D. T. Suzuki Quotes

Do you have any favorite D. T. Suzuki quotes?

Daisetsu Teitaro Suzuki, popularly known as D. T. Suzuki, was a Japanese philosopher, professor, author and writer of books and essays on Buddhism, Zen and Shin. Along with other influential personalities like Alan Watts, D. T. Suzuki was one of the people who were very instrumental in spreading interest in Zen and Shin to the West.

D. T. Suzuki is the author of books like An Introduction to Zen Buddhism, Zen Buddhism, selected writings, Zen and Japanese culture, Essays in Zen Buddhism, Mysticism : Christian and Buddhist, Essays in Zen Buddhism: First Series and many others.

Here are some of the best inspirational D. T. Suzuki quotes about life, zen and so much more:

Best D. T. Suzuki Quotes

best D. T. Suzuki quotes

1. That’s why I love philosophy: no one wins. -D. T. Suzuki

2. Great works are done when one is not calculating and thinking. -D. T. Suzuki

3. When a thing is denied, the very denial involves something not denied. -D. T. Suzuki

4. God against man. Man against God. Man against nature. Nature against man. Nature against God. God against nature. Very funny religion! -D. T. Suzuki

5. The finger pointing at the moon remains a finger and under no circumstances can it be changed into the moon itself.

D. T. Suzuki

6. Eternity is the Absolute present. -D. T. Suzuki

7. Enlightenment is like everyday consciousness but two inches above the ground. -D. T. Suzuki

8. The intuitive recognition of the instant, thus reality is the highest act of wisdom. -D. T. Suzuki

9. As soon as you raise a thought and begin to form an idea of it, you ruin the reality itself, because you then attach yourself to form. -D. T. Suzuki

10. Copying is slavery. The letter must never be followed, only the spirit is to be grasped. Higher affirmations live in the spirit. And where is the spirit? Seek it in your everyday experience, and therein lies abundance of proof for all you need. -D. T. Suzuki

Famous D. T. Suzuki Quotes

Famous D. T. Suzuki Quotes

11. When mountain-climbing is made too easy, the spiritual effect the mountain exercises vanishes into the air. -D. T. Suzuki

12. Technical knowledge is not enough. One must transcend techniques so that the art becomes an artless art, growing out of the unconscious. -D. T. Suzuki

13. The contradiction so puzzling to the ordinary way of thinking comes from the fact that we have to use language to communicate our inner experience, which in its very nature transcends linguistics. -D. T. Suzuki

14. A simple fishing boat in the midst of the rippling waters is enough to awaken in the mind of the beholder a sense of vastness of the sea and at the same time of peace and contentment – the Zen sense of the alone. -D. T. Suzuki

15. But nothing awakens religious consciousness like suffering.

D. T. Suzuki

16. Unless it grows out of yourself no knowledge is really yours, it is only borrowed plumage. -D. T. Suzuki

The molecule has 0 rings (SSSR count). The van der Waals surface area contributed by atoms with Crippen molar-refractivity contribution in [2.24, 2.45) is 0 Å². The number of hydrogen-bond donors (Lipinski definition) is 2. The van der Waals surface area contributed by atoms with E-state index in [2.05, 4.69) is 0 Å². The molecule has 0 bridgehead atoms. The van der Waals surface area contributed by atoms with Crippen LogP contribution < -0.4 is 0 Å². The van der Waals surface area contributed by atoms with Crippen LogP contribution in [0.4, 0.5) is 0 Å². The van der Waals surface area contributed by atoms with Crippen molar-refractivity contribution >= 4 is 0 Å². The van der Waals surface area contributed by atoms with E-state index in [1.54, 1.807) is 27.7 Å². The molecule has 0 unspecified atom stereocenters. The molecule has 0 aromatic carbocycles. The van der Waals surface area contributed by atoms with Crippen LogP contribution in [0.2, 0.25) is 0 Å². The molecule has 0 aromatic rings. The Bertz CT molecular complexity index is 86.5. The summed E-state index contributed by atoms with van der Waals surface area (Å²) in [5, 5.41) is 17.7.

17. No amount of wordy explanations will ever lead us into the nature of our own selves. The more you explain, the further it runs away from you. It is like trying to get hold of your own shadow. You run after it and it runs with you at the identical rate of speed. -D. T. Suzuki

18. Modern life seems to recede further and further away from nature, and closely connected with this fact we seem to be losing the feeling of reverence towards nature. It is probably inevitable when science and machinery, capitalism and materialism go hand in hand so far in a most remarkably successful manner. -D. T. Suzuki

19. Emptiness constantly falls within our reach. It is always with us, and conditions all our knowledge, all our deeds and is our life itself. It is only when we attempt to pick it up and hold it forth as something before our eyes that it eludes us, frustrates all our efforts and vanishes like vapor. -D. T. Suzuki

20. Monks ought to behave like a grinding stone: Changsan comes to sharpen his knife, Li-szŭ comes to grind his axe, everybody and anybody who wants to have his metal improved in anyway comes and makes use of the stone. Each time the stone is rubbed, it wears out, but it makes no complaint, nor does it boast of its usefulness. And those who come to it go home fully benefitted; some of them may not be quite appreciative of the stone; but the stone itself remains ever contented. -D. T. Suzuki

Inspirational D. T. Suzuki Quotes

Inspirational D. T. Suzuki Quotes

21. Emptiness which is conceptually liable to be mistaken for sheer nothingness is in fact the reservoir of infinite possibilities. -D. T. Suzuki

22. The wise Sekiso (Shih-shuang) said, ‘Stop all your hankerings; let the mildew grow on your lips; make yourself like unto a perfect piece of immaculate silk; let your one thought be eternity; let yourself be like the dead ashes, cold and lifeless; again let yourself be like an old censer in a deserted village shrine! -D. T. Suzuki

23. Unless we agree to suffer we cannot be free from suffering.

D. T. Suzuki

24. Who would then deny that when I am sipping tea in my tearoom I am swallowing the whole universe with it and that this very moment of my lifting the bowl to my lips is eternity itself transcending time and space? -D. T. Suzuki

25. In Christianity we seem to be too conscious of God, though we say that in him we live and move and have our being. Zen wants to have this last trace of God-consciousness, if possible, obliterated. That is why Zen masters advise us not to linger where the Buddha is, and to pass quickly away where he is not. -D. T. Suzuki

Motivational D. T. Suzuki Quotes

Motivational D. T. Suzuki Quotes

26. The intuitive recognition of the instant, thus reality… is the highest act of wisdom. -D. T. Suzuki

27. Not to be bound by rules, but to be creating one’s own rules-this is the kind of life which Zen is trying to have us live. -D. T. Suzuki

28. We have never lost Paradise, but human consciousness tells us we have lost it and that we have to regain it. But in fact, Paradise has never been lost, Paradise is never to be therefore regained. We are in Eden, just as we are now.